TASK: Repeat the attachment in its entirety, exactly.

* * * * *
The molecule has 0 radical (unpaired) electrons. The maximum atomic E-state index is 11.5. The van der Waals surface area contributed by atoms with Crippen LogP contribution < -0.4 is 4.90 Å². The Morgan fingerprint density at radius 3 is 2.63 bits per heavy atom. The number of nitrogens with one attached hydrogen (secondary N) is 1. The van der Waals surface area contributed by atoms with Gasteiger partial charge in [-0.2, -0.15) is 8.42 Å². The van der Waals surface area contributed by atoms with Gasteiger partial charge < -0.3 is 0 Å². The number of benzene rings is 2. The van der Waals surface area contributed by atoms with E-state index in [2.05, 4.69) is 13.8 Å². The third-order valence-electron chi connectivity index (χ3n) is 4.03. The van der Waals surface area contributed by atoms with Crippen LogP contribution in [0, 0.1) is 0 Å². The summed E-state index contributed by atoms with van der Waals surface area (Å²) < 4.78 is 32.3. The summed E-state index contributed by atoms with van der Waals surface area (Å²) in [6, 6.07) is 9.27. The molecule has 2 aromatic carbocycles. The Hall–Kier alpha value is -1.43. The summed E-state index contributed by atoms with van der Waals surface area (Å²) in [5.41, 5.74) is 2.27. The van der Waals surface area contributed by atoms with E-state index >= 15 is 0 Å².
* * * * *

The molecule has 0 radical (unpaired) electrons. The maximum atomic E-state index is 11.5. The van der Waals surface area contributed by atoms with Crippen LogP contribution < -0.4 is 4.90 Å². The Morgan fingerprint density at radius 3 is 2.63 bits per heavy atom. The number of nitrogens with one attached hydrogen (secondary N) is 1. The van der Waals surface area contributed by atoms with Gasteiger partial charge in [-0.2, -0.15) is 8.42 Å². The van der Waals surface area contributed by atoms with Gasteiger partial charge < -0.3 is 0 Å². The number of benzene rings is 2. The van der Waals surface area contributed by atoms with E-state index in [2.05, 4.69) is 13.8 Å². The third-order valence-electron chi connectivity index (χ3n) is 4.03. The van der Waals surface area contributed by atoms with Crippen LogP contribution in [0, 0.1) is 0 Å². The summed E-state index contributed by atoms with van der Waals surface area (Å²) < 4.78 is 32.3. The summed E-state index contributed by atoms with van der Waals surface area (Å²) in [6, 6.07) is 9.27. The molecule has 2 aromatic carbocycles. The Hall–Kier alpha value is -1.43. The summed E-state index contributed by atoms with van der Waals surface area (Å²) in [5.41, 5.74) is 2.27. The van der Waals surface area contributed by atoms with E-state index >= 15 is 0 Å².